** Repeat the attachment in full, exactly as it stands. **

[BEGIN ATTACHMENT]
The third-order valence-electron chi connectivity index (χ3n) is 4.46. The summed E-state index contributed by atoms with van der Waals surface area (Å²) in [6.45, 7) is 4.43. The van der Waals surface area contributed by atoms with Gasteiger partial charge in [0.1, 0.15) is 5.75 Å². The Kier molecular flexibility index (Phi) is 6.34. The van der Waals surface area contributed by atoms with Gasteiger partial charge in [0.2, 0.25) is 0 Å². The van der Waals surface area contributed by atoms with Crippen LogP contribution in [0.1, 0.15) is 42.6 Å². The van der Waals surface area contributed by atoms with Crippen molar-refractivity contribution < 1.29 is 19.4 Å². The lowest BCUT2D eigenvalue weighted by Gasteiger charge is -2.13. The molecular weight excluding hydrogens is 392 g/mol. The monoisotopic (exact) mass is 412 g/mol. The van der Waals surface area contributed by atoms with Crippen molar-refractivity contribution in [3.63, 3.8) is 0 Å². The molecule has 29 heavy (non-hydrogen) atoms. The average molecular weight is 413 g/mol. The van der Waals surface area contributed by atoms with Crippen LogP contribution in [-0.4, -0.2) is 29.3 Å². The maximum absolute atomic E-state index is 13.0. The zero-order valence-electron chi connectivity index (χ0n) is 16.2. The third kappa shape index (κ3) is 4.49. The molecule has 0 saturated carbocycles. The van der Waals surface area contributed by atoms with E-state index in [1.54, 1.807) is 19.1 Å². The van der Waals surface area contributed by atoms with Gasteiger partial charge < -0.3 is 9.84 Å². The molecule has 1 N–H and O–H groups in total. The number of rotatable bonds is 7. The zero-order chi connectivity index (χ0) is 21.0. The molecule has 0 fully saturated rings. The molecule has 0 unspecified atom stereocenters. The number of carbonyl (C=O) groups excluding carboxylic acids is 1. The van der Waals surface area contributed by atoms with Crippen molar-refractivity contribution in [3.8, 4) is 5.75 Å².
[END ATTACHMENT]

The third-order valence-electron chi connectivity index (χ3n) is 4.46. The summed E-state index contributed by atoms with van der Waals surface area (Å²) in [6.45, 7) is 4.43. The van der Waals surface area contributed by atoms with Gasteiger partial charge in [0.1, 0.15) is 5.75 Å². The Kier molecular flexibility index (Phi) is 6.34. The van der Waals surface area contributed by atoms with Gasteiger partial charge in [0.2, 0.25) is 0 Å². The van der Waals surface area contributed by atoms with Crippen LogP contribution in [0.1, 0.15) is 42.6 Å². The van der Waals surface area contributed by atoms with Crippen molar-refractivity contribution < 1.29 is 19.4 Å². The lowest BCUT2D eigenvalue weighted by Gasteiger charge is -2.13. The molecular weight excluding hydrogens is 392 g/mol. The monoisotopic (exact) mass is 412 g/mol. The van der Waals surface area contributed by atoms with Crippen molar-refractivity contribution in [3.63, 3.8) is 0 Å². The molecule has 29 heavy (non-hydrogen) atoms. The average molecular weight is 413 g/mol. The van der Waals surface area contributed by atoms with Crippen LogP contribution in [-0.4, -0.2) is 29.3 Å². The maximum absolute atomic E-state index is 13.0. The zero-order valence-electron chi connectivity index (χ0n) is 16.2. The third kappa shape index (κ3) is 4.49. The molecule has 0 saturated carbocycles. The van der Waals surface area contributed by atoms with E-state index in [1.54, 1.807) is 19.1 Å². The van der Waals surface area contributed by atoms with Gasteiger partial charge < -0.3 is 9.84 Å². The molecule has 1 N–H and O–H groups in total. The number of rotatable bonds is 7. The zero-order chi connectivity index (χ0) is 21.0. The molecule has 0 fully saturated rings. The molecule has 0 unspecified atom stereocenters. The number of carbonyl (C=O) groups excluding carboxylic acids is 1. The van der Waals surface area contributed by atoms with Crippen molar-refractivity contribution in [3.8, 4) is 5.75 Å².